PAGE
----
Published: 04th October 2020
Should school uniforms in state-run government schools change with every party in power?
This is the mysterious case of the changing uniform. By quoting an instance, Monteiro wonders if changing uniforms is worth the financial burden it puts on parents from low-income backgrounds
The uniform makes for brotherhood, since when universally adopted it covers up all differences of class and country
- Robert Baden-Powell (1857-1941), British Army Officer, writer, founder and first Chief Scout of the Worldwide Scout Movement
Baden-Powell’s idea of uniforms for scout cadets, boys and girls, might have been rooted in his military career and survives to this day. The idea of school uniforms might have been derived from the philosophy noted in the above quotation. Now a good idea seems to be vitiated by politicising school uniforms. But first, the facts as reported in the media:
According to one report, the uniform for students of government-run schools in Rajasthan will change again, three years after the former BJP government introduced one that was identical to the RSS uniform.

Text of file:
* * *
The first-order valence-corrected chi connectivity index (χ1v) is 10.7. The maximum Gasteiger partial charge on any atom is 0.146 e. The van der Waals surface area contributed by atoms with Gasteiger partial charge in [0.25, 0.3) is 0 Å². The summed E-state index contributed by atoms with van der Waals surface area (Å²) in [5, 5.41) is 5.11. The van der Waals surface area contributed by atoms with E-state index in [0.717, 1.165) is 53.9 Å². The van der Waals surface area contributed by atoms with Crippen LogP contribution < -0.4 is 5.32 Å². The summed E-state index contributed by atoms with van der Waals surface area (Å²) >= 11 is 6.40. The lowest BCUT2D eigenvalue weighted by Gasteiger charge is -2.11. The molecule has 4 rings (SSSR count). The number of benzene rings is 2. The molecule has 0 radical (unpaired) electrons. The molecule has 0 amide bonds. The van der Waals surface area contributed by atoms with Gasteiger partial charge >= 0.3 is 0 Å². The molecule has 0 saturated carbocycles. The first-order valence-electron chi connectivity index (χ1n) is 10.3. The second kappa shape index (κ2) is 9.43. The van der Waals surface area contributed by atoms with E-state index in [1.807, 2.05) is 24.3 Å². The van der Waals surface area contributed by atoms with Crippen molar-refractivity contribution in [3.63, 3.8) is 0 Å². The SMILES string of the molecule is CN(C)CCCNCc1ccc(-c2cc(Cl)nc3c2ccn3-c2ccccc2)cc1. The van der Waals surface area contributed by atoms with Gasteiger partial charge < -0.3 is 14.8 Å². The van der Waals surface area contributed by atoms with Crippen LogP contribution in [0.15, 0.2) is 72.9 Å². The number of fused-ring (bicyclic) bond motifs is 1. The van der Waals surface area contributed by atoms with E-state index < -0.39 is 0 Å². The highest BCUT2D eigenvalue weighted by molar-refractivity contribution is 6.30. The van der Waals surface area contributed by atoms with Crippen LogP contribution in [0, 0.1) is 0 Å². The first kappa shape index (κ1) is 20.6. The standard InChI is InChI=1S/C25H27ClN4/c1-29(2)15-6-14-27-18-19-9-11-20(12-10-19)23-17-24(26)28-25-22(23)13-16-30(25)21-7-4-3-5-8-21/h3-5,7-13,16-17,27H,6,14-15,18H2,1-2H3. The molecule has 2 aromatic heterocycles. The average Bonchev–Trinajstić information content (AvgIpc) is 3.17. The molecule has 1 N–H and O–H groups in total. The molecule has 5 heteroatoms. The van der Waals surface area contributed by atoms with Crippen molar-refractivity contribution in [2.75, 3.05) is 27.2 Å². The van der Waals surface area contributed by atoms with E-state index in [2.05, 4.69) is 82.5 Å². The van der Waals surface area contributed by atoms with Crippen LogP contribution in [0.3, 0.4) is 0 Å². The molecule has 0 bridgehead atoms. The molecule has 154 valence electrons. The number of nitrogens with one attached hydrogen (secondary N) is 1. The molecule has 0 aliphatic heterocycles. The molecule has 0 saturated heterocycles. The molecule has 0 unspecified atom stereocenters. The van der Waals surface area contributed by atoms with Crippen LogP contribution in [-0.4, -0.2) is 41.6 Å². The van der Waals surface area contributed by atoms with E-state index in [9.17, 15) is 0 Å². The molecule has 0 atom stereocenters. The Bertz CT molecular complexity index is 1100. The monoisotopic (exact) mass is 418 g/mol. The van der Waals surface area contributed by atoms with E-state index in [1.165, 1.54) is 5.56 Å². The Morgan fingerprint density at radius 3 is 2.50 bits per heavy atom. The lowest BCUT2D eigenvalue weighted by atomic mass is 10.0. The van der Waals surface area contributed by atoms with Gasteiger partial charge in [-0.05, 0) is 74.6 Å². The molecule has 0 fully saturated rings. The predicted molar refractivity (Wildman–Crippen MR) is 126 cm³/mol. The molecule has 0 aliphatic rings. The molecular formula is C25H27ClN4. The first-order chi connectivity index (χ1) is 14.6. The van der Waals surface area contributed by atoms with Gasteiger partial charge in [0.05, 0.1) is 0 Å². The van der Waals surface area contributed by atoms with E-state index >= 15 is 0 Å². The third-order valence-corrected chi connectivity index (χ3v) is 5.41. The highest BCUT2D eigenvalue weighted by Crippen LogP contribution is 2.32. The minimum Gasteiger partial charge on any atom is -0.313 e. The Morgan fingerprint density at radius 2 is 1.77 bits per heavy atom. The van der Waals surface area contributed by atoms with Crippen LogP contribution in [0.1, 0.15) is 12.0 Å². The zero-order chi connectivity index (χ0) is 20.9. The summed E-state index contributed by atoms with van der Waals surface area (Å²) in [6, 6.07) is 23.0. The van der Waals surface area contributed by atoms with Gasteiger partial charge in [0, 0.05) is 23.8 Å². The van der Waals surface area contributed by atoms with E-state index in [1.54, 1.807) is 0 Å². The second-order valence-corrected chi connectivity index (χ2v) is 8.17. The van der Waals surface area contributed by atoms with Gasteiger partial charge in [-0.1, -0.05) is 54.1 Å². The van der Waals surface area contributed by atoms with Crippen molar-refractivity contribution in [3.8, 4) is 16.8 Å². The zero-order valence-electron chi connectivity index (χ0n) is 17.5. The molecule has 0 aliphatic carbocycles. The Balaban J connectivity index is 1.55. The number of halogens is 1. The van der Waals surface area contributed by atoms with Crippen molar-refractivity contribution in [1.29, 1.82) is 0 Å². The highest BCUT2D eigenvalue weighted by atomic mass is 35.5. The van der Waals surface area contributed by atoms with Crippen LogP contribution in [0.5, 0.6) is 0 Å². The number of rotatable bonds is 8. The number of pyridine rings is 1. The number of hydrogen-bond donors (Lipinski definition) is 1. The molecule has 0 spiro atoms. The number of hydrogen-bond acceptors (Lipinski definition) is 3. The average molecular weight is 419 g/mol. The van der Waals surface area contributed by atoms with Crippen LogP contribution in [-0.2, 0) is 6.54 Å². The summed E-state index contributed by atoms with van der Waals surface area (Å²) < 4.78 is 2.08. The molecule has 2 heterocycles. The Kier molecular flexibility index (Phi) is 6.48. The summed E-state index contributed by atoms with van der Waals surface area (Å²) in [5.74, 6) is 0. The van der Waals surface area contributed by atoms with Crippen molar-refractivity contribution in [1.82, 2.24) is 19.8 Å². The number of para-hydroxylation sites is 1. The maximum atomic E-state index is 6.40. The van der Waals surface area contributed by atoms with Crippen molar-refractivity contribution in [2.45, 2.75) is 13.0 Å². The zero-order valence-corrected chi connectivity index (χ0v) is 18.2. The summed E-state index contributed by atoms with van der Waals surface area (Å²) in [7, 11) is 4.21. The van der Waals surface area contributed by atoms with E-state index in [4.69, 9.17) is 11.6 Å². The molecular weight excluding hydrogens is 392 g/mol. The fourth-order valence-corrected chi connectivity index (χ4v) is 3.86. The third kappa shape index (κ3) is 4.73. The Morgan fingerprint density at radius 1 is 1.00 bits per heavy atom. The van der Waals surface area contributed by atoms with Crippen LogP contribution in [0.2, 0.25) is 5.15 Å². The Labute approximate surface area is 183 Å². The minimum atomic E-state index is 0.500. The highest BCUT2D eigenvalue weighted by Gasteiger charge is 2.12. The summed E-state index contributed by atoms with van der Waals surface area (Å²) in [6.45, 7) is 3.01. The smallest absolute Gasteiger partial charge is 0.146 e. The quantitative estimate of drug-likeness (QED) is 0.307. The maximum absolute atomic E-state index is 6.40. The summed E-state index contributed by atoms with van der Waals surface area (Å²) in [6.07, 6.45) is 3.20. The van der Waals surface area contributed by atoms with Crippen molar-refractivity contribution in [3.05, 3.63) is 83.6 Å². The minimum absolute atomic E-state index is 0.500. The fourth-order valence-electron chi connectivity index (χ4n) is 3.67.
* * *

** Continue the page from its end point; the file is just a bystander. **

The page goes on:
The state education minister said the decision to change the school uniform was taken on the recommendation of a six-member committee which considered complaints of parents and school teachers about the uniform introduced during the BJP government in 2017. The committee was yet to recommend a colour but the new uniform will become applicable from the next academic session (2021-22), officials said.
Since 1997, the uniforms in the state’s government schools had been blue shirt and khaki shorts or trousers for boys and
blue kurta and white salwar or skirt for girls. In 2017, this was changed to light brown shirts and brown trousers or shorts for boys, and light brown kurta or shirts with brown salwar or skirts for girls.
The Congress government decided to change the RSS-like uniform for a political reason, said an officer of the department.
The change in uniform will affect about eight million students in 64,000 government schools. It will involve a financial burden on parents to procure new uniforms – though the changeover is scheduled for the next academic year. But the basic question is: should the school uniforms change based on the party in power? Especially considering the fact that the party in power can change even within a year.